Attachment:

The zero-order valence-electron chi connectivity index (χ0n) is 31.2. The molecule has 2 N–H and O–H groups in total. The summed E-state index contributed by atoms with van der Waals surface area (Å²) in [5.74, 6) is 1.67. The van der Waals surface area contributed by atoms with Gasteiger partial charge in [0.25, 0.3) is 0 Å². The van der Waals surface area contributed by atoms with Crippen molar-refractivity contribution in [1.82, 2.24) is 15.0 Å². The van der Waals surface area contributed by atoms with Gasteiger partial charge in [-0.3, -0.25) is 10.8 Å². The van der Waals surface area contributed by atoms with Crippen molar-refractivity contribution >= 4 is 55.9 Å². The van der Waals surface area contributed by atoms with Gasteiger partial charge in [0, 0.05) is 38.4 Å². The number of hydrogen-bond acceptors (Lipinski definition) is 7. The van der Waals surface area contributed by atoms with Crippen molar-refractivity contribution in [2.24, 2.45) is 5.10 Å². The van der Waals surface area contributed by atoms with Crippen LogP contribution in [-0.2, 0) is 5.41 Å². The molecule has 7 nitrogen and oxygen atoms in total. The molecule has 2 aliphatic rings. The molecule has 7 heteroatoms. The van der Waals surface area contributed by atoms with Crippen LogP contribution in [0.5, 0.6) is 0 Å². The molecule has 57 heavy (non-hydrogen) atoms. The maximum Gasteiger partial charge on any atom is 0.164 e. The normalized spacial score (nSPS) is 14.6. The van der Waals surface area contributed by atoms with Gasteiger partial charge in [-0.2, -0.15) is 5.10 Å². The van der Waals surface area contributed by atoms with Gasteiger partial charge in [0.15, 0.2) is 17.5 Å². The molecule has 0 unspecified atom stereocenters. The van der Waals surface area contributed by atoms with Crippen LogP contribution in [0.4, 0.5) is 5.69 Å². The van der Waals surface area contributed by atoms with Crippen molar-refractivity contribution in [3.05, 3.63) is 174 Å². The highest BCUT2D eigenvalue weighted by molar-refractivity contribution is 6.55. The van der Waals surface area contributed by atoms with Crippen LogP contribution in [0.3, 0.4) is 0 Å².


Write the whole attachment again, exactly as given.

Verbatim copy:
The zero-order valence-electron chi connectivity index (χ0n) is 31.2. The molecule has 2 N–H and O–H groups in total. The summed E-state index contributed by atoms with van der Waals surface area (Å²) in [5.74, 6) is 1.67. The van der Waals surface area contributed by atoms with Gasteiger partial charge in [0.25, 0.3) is 0 Å². The van der Waals surface area contributed by atoms with Crippen molar-refractivity contribution in [1.82, 2.24) is 15.0 Å². The van der Waals surface area contributed by atoms with Gasteiger partial charge in [-0.3, -0.25) is 10.8 Å². The van der Waals surface area contributed by atoms with Crippen molar-refractivity contribution >= 4 is 55.9 Å². The van der Waals surface area contributed by atoms with Gasteiger partial charge in [0, 0.05) is 38.4 Å². The number of hydrogen-bond acceptors (Lipinski definition) is 7. The van der Waals surface area contributed by atoms with Crippen molar-refractivity contribution in [2.24, 2.45) is 5.10 Å². The van der Waals surface area contributed by atoms with Crippen LogP contribution in [-0.2, 0) is 5.41 Å². The molecule has 7 nitrogen and oxygen atoms in total. The molecule has 2 aliphatic rings. The molecule has 7 heteroatoms. The van der Waals surface area contributed by atoms with Crippen LogP contribution in [0.5, 0.6) is 0 Å². The molecule has 57 heavy (non-hydrogen) atoms. The maximum Gasteiger partial charge on any atom is 0.164 e. The normalized spacial score (nSPS) is 14.6. The van der Waals surface area contributed by atoms with Gasteiger partial charge in [-0.2, -0.15) is 5.10 Å². The van der Waals surface area contributed by atoms with Gasteiger partial charge in [0.15, 0.2) is 17.5 Å². The molecule has 0 unspecified atom stereocenters. The van der Waals surface area contributed by atoms with Crippen LogP contribution in [0.4, 0.5) is 5.69 Å². The van der Waals surface area contributed by atoms with Crippen molar-refractivity contribution in [3.05, 3.63) is 174 Å². The highest BCUT2D eigenvalue weighted by molar-refractivity contribution is 6.55. The van der Waals surface area contributed by atoms with Crippen LogP contribution in [0.3, 0.4) is 0 Å².